1. Who's being awarded prizes again?
The winners of this year's annual Nobel Prizes were only announced in October, but how many can you actually name now?
Below is a recap of the key people you need to remember and what they were given awards for.
They've all been invited to Stockholm's Concert Hall to pick up their prestigious awards, following several days of Nobel-themed lectures and workshops around the Swedish capital. As well as collecting a medal, each winner will be awarded eight million kronor in recognition of their work.
Physics – Takaaki Kajita and Arthur B. McDonald “for the discovery of neutrino oscillations, which shows that neutrinos have mass”
Chemistry – Tomas Lindahl, Paul Modrich and Aziz Sancar “for mechanistic studies of DNA repair”
Physiology or Medicine – William C. Campbell and Satoshi Ōmura “for their discoveries concerning a novel therapy against infections caused by roundworm parasites” and Youyou Tu “for her discoveries concerning a novel therapy against Malaria”
Literature – Svetlana Alexievich “for her polyphonic writings, a monument to suffering and courage in our time”
Economics – Angus Deaton “for his analysis of consumption, poverty, and welfare”
Some of the Nobel winners gathering for a press conference in Stockholm earlier this week. Photo: Anders Wiklund/TT
2. Remind me why all this is happening in Sweden?
Alfred Nobel was a Swedish scholar who invented dynamite in 1866. In his will, he offered his vast fortune to be shared each year with the best thinkers in literature, peace, physics, chemistry and medicine.
In 1968, the Swedish central bank created the Riksbank Prize in Economic Sciences, to be announced in Nobel's honour along with the rest of the prizes in October each year.
The Nobel Peace Prize will be handed out in Oslo at 1pm on Thursday. This year it was given to the National Dialogue Quartet activism group “for its decisive contribution to the building of a pluralistic democracy in Tunisia in the wake of the Jasmine Revolution of 2011”.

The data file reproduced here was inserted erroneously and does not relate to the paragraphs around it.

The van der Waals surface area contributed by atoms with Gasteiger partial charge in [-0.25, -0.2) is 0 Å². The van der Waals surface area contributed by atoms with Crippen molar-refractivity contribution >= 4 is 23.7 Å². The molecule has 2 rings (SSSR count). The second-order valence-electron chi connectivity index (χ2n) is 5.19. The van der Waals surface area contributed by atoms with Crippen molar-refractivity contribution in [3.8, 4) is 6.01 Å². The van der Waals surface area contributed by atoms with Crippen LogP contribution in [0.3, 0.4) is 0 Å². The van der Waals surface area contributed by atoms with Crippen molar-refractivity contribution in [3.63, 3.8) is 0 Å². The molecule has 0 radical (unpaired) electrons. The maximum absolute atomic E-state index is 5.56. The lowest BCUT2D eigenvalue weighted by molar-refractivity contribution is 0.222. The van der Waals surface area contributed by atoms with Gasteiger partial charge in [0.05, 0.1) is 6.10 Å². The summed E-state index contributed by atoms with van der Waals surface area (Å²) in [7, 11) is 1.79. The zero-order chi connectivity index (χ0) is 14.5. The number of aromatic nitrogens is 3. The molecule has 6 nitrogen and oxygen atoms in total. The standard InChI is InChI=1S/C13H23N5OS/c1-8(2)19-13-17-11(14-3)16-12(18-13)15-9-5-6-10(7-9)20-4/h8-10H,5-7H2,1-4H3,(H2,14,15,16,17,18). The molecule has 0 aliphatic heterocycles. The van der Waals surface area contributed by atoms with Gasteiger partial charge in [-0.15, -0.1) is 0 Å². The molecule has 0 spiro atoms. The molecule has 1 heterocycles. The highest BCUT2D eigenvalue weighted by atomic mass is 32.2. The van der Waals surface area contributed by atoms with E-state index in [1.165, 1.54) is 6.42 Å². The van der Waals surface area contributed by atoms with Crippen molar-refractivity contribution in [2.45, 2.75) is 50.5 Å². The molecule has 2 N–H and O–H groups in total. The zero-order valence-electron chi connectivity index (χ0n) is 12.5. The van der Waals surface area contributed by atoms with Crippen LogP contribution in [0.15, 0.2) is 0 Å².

A picture of Alfred Nobel. Image: TT
3. So who gets to go to the banquet?
Around a thousand movers and shakers including Swedish royalty, politicians and top academics will be attending the prestigious evening bash following the award ceremony. A seating plan of the top table released on Wednesday revealed that Sweden-born chemistry prize winner Tomas Lindahl will sit next to newlywed and former reality television star Princess Sofia, while she'll have Japanese physics laureate Takaaki Kajita on her other side. His wife Michiko Kajita will be dining beside King Carl XVI Gustaf.
Sweden's Prime Minister Stefan Löfven will also be eating on the same table as the winners, along with international guests including Mario Draghi, President of the European Central Bank, and Canada's Minister of Science, Kirsty Duncan.
Newlyweds Princess Sofia and Prince Carl Phillip will be among the guests at the dinner. Photo: Margareta Bloom Sandebäck/TT
4. What's on the menu?
There are some big culinary names behind this year's food including chef Sayan Isaksson who runs the high-end Shibumi and Råkultur restaurants as well Esperanto, which has a Michelin star. Daniel Roos, who is in charge of the Banquet dessert for the second consecutive year, is a restaurateur and pastry chef at the K-märkt restaurant in Stockholm and runs the company Pastry Design. The exact menu is kept a secret, but according to a recent press release it is set to highlight local ingredients from Scandinavia and was developed with sustainability in mind and with a “focus on vegetables”.
Guests tucking into their soup in at the banquet in 2009. Photo: Claudio Bresciani/TT
5. Is there any entertainment?
Of course. Sweden is one of the world's biggest pop music exports and this year the after dinner entertainment is set to be a homage to Swedish music in modern times. Soulful Seinabo Sey, who is fast becoming Sweden's hottest new global star, will be performing alongside one of Sweden's best-known choral groups, the Gustav Sjökvist Chamber Choir.
Plus, there'll be speeches from the winners themselves. We challenge you to guess how many drinks they've each had.
6. There's bound to be some celebrity gossip too, right?
That depends on your definition of gossip. Last year Prime Minister Stefan Löfven avoided being seen close to any rival politicians, after calling a snap election (which later got cancelled) because he failed to get enough support for his budget. Princess Madeleine once caused a stir for wearing a rather low cut dress, while former Swedish leader Göran Persson raised eyebrows by answering his mobile during dinner. By the way noone from the nationalist Sweden Democrat party gets invited to either the prize ceremony or the meal.
Not exactly Hollywood-style scandals. But in Social Democrat-led subtle Sweden, the Nobel banquet is about as glitzy as it gets. So grab a glass of glögg and join your colleagues toasting the action online or on TV, or head to the Nobel Museum in Stockholm to watch it on the big screen.
Swedish Crown Princess Victoria turns away as Swedish Prime Minister Göran Persson takes a mobile call in 2003. Photo: Jonas Ekströmer/Scanpix/TT